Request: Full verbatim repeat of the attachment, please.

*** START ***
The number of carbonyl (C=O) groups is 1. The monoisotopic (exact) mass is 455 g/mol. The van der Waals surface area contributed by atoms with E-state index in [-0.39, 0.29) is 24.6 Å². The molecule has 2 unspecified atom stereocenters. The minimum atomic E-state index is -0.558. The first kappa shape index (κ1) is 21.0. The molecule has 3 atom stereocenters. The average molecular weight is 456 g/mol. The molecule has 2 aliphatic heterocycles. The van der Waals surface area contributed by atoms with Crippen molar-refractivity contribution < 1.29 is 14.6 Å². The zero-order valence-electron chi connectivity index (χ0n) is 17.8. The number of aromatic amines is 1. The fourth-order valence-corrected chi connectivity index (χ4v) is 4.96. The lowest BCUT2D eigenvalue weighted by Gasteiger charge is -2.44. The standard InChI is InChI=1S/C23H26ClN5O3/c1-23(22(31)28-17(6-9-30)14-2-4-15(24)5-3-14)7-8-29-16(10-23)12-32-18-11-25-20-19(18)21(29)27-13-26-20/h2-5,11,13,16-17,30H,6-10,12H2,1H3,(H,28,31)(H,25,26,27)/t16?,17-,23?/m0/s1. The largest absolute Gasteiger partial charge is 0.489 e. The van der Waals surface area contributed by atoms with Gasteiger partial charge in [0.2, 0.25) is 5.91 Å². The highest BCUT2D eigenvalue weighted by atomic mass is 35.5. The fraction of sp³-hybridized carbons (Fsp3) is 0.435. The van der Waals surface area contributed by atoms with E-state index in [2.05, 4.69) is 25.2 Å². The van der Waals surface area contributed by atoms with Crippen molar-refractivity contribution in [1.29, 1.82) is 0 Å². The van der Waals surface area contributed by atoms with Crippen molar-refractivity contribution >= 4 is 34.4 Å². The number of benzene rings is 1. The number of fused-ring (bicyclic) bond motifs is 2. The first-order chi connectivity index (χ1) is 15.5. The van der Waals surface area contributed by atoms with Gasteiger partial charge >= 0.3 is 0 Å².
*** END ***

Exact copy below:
The number of carbonyl (C=O) groups is 1. The monoisotopic (exact) mass is 455 g/mol. The van der Waals surface area contributed by atoms with E-state index in [-0.39, 0.29) is 24.6 Å². The molecule has 2 unspecified atom stereocenters. The minimum atomic E-state index is -0.558. The first kappa shape index (κ1) is 21.0. The molecule has 3 atom stereocenters. The average molecular weight is 456 g/mol. The molecule has 2 aliphatic heterocycles. The van der Waals surface area contributed by atoms with Crippen molar-refractivity contribution < 1.29 is 14.6 Å². The zero-order valence-electron chi connectivity index (χ0n) is 17.8. The number of aromatic amines is 1. The fourth-order valence-corrected chi connectivity index (χ4v) is 4.96. The lowest BCUT2D eigenvalue weighted by Gasteiger charge is -2.44. The standard InChI is InChI=1S/C23H26ClN5O3/c1-23(22(31)28-17(6-9-30)14-2-4-15(24)5-3-14)7-8-29-16(10-23)12-32-18-11-25-20-19(18)21(29)27-13-26-20/h2-5,11,13,16-17,30H,6-10,12H2,1H3,(H,28,31)(H,25,26,27)/t16?,17-,23?/m0/s1. The largest absolute Gasteiger partial charge is 0.489 e. The van der Waals surface area contributed by atoms with Gasteiger partial charge in [0.2, 0.25) is 5.91 Å². The highest BCUT2D eigenvalue weighted by atomic mass is 35.5. The fraction of sp³-hybridized carbons (Fsp3) is 0.435. The van der Waals surface area contributed by atoms with E-state index in [2.05, 4.69) is 25.2 Å². The van der Waals surface area contributed by atoms with Crippen molar-refractivity contribution in [1.29, 1.82) is 0 Å². The van der Waals surface area contributed by atoms with Crippen molar-refractivity contribution >= 4 is 34.4 Å². The number of benzene rings is 1. The number of fused-ring (bicyclic) bond motifs is 2. The first-order chi connectivity index (χ1) is 15.5. The van der Waals surface area contributed by atoms with Gasteiger partial charge >= 0.3 is 0 Å².